China FX agency tightens capital outflow rules

Regulator hopes swift implementation of new measures will make firms think twice about sending cash overseas

China stepped up its monitoring of cross-border capital outflows on 26 January, with the immediate imposition of new market rules for corporates.

Introduced by regulator the State Administration of Foreign Exchange (SAFE), the rules require:

  • domestic businesses to use proceeds from their exports to repay FX loans, rather than make FX purchases from their banks; and
  • companies with outbound investment plans to clarify their financial backers for those purchases, and provide detailed information on how they plan to allocate their spending.

In addition, firms that are planning to remit profits of more than $50,000 from direct investments in China back to their own countries must provide banks with a range of materials connected to those decisions – such as tax documents, financial statements and board resolutions.

A statement from SAFE described the new rules as a “healthy development” that will “establish a sound macro-prudential management framework under the capital flow system”.

The rules, it added, will “strengthen the monitoring and early warning of cross-border capital flows, strictly fulfil the requirements of authenticity and compliance, maintain high pressures and a crackdown on FX violations to maintain the order of a healthy FX market”.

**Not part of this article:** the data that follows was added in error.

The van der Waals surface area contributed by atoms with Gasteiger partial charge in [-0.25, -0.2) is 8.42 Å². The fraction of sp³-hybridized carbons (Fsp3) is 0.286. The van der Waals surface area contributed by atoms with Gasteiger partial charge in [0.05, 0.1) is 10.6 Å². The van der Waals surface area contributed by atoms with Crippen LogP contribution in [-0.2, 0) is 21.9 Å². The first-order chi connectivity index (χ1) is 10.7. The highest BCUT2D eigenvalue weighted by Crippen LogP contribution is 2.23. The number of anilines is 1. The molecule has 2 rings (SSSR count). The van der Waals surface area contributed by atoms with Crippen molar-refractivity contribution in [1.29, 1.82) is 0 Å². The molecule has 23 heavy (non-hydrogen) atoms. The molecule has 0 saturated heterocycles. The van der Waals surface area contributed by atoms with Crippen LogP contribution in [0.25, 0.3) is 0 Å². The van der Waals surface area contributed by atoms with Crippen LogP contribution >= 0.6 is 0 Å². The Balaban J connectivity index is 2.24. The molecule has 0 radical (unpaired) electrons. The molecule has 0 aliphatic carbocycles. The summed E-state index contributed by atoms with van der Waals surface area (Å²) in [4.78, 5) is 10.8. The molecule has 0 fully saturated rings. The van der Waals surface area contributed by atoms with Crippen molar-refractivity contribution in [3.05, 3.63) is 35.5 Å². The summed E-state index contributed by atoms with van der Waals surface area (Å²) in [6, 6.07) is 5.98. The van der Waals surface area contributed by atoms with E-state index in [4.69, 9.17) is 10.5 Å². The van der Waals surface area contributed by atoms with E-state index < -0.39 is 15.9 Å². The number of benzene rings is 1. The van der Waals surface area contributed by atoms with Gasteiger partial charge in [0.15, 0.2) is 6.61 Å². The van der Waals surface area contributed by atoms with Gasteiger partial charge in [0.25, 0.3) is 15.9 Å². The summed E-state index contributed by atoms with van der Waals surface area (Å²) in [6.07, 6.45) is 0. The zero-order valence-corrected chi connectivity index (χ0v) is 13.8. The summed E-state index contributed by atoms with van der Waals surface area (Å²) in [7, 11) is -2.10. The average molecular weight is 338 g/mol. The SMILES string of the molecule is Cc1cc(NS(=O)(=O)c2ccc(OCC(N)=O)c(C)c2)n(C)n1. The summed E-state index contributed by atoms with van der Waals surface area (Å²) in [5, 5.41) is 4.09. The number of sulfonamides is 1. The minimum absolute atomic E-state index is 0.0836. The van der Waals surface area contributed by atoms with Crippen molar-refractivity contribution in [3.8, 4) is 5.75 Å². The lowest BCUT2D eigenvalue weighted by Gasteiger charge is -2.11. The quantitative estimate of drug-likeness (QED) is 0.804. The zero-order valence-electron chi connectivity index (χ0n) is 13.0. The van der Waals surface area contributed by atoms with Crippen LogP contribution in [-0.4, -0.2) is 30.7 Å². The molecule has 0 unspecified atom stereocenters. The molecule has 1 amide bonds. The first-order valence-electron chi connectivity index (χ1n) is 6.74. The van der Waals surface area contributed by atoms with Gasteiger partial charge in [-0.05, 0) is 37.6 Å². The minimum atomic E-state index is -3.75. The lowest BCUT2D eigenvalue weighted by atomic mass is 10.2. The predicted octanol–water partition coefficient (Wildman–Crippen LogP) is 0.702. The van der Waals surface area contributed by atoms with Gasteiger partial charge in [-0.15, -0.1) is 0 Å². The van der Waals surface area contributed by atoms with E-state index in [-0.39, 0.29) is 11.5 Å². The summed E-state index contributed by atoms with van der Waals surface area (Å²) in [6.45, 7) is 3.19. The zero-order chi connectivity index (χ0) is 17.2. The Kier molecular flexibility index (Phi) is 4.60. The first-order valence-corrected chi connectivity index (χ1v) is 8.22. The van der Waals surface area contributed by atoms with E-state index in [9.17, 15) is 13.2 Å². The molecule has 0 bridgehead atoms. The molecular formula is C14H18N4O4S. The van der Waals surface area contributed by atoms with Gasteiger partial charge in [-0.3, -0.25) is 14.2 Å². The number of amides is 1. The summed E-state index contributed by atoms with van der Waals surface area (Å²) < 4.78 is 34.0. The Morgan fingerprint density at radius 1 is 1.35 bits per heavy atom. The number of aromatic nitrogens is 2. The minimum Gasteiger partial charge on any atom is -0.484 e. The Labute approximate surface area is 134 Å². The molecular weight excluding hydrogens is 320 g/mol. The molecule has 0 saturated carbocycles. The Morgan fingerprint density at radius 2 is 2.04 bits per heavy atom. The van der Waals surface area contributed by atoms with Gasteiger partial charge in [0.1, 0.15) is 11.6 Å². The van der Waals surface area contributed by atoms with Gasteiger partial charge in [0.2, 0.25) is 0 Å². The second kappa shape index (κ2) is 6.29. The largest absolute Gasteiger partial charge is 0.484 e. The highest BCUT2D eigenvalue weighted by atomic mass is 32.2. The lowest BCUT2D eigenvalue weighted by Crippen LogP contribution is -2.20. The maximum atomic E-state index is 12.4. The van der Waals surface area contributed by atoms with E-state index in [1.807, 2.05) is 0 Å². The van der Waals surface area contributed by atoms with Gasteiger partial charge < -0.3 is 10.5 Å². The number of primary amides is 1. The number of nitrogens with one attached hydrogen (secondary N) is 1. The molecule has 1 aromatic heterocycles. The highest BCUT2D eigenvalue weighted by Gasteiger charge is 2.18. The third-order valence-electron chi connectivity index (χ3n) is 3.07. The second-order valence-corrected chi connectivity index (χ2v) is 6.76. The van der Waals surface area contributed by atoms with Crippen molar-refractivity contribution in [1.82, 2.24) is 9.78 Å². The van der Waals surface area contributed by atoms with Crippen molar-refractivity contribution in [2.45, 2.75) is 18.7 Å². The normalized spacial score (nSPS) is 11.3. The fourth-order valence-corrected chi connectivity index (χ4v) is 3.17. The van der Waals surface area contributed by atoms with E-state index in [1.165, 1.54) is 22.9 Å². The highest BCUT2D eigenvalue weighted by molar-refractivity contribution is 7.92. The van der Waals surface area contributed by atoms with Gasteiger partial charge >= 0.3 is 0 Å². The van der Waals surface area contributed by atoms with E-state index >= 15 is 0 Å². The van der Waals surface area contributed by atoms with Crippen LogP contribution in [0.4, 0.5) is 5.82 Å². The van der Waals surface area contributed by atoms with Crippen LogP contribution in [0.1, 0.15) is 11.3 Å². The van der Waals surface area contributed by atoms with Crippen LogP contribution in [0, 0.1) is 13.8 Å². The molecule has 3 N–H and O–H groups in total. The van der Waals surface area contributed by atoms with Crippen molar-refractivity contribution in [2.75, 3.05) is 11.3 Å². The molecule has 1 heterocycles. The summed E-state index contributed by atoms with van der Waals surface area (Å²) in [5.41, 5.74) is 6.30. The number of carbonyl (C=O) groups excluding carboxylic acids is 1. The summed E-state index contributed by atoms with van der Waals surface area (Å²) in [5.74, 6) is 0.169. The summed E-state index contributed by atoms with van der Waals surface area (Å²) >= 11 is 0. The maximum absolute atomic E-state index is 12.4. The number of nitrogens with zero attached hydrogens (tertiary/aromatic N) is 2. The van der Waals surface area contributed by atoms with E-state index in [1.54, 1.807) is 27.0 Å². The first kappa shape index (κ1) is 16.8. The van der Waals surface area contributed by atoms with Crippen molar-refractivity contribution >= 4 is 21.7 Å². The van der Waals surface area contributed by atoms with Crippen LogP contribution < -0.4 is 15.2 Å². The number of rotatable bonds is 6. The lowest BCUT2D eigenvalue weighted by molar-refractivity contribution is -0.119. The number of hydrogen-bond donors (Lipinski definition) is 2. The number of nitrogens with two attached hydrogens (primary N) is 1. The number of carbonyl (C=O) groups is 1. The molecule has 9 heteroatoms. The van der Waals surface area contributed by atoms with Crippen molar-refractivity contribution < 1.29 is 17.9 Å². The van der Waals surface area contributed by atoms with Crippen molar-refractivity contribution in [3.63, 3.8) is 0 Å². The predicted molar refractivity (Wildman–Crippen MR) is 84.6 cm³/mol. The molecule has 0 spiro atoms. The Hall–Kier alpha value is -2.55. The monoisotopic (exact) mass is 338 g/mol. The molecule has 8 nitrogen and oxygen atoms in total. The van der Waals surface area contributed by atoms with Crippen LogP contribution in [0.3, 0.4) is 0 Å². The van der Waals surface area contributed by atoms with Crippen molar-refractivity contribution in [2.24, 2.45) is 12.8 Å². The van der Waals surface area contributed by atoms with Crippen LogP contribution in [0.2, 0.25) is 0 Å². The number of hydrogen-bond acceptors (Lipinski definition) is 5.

SAFE stressed: “Real and legitimate cross-border payments and remittances will not be affected.”

However, as the rules emerged, a a Wall Street Journal report indicated that a gradual ramping up of capital outflow controls in China has already made significant dents in corporate M&A plans.

According to the report, many of the record-breaking $225bn worth of overseas acquisitions that Chinese firms announced last year are now either dead, or in limbo.

For example, Anbang Insurance recently dropped its $14bn bid for Starwood Hotels & Resorts, and China National Chemical Corporation’s $57bn pursuit of Swiss agrochemical firm Syngenta has stalled.

Research from market intelligence firm Dealogic shows that while the number of deals that Chinese firms announced last year more than doubled those unveiled in 2015, the value of deals withdrawn was up sevenfold, hitting $38.4bn.

Also, the average number of days it took for a Chinese buyer to close an overseas deal in 2016 climbed steadily as the year went on – eventually reaching 140 days in November and December.

Fred Hu, chairman of private equity firm Primavera Capital – which was involved in the Anbang/Starwood deal – told the Journal: “It is unmistakeable that Chinese investors are far more cautious amid mounting uncertainties.”

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